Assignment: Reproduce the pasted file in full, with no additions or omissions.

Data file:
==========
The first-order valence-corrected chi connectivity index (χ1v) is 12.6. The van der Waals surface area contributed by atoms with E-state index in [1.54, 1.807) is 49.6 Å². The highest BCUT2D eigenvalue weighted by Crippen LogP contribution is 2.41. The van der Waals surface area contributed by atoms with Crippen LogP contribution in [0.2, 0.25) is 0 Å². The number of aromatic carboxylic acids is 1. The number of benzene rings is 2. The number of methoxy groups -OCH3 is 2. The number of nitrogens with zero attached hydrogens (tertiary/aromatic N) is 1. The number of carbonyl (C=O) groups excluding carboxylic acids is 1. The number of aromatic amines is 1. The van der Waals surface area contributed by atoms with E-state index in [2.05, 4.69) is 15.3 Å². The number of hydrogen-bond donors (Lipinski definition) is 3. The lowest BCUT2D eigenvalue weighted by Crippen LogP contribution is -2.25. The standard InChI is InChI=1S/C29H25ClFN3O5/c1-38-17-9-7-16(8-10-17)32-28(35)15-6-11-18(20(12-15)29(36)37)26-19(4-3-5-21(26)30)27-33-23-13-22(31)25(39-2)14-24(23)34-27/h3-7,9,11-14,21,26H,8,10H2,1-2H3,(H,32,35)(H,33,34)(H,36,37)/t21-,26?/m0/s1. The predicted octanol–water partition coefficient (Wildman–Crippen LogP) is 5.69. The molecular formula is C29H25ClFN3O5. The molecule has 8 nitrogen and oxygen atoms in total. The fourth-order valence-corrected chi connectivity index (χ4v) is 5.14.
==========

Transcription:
The first-order valence-corrected chi connectivity index (χ1v) is 12.6. The van der Waals surface area contributed by atoms with E-state index in [1.54, 1.807) is 49.6 Å². The highest BCUT2D eigenvalue weighted by Crippen LogP contribution is 2.41. The van der Waals surface area contributed by atoms with Crippen LogP contribution in [0.2, 0.25) is 0 Å². The number of aromatic carboxylic acids is 1. The number of benzene rings is 2. The number of methoxy groups -OCH3 is 2. The number of nitrogens with zero attached hydrogens (tertiary/aromatic N) is 1. The number of carbonyl (C=O) groups excluding carboxylic acids is 1. The number of aromatic amines is 1. The van der Waals surface area contributed by atoms with E-state index in [2.05, 4.69) is 15.3 Å². The number of hydrogen-bond donors (Lipinski definition) is 3. The lowest BCUT2D eigenvalue weighted by Crippen LogP contribution is -2.25. The standard InChI is InChI=1S/C29H25ClFN3O5/c1-38-17-9-7-16(8-10-17)32-28(35)15-6-11-18(20(12-15)29(36)37)26-19(4-3-5-21(26)30)27-33-23-13-22(31)25(39-2)14-24(23)34-27/h3-7,9,11-14,21,26H,8,10H2,1-2H3,(H,32,35)(H,33,34)(H,36,37)/t21-,26?/m0/s1. The predicted octanol–water partition coefficient (Wildman–Crippen LogP) is 5.69. The molecular formula is C29H25ClFN3O5. The molecule has 8 nitrogen and oxygen atoms in total. The fourth-order valence-corrected chi connectivity index (χ4v) is 5.14.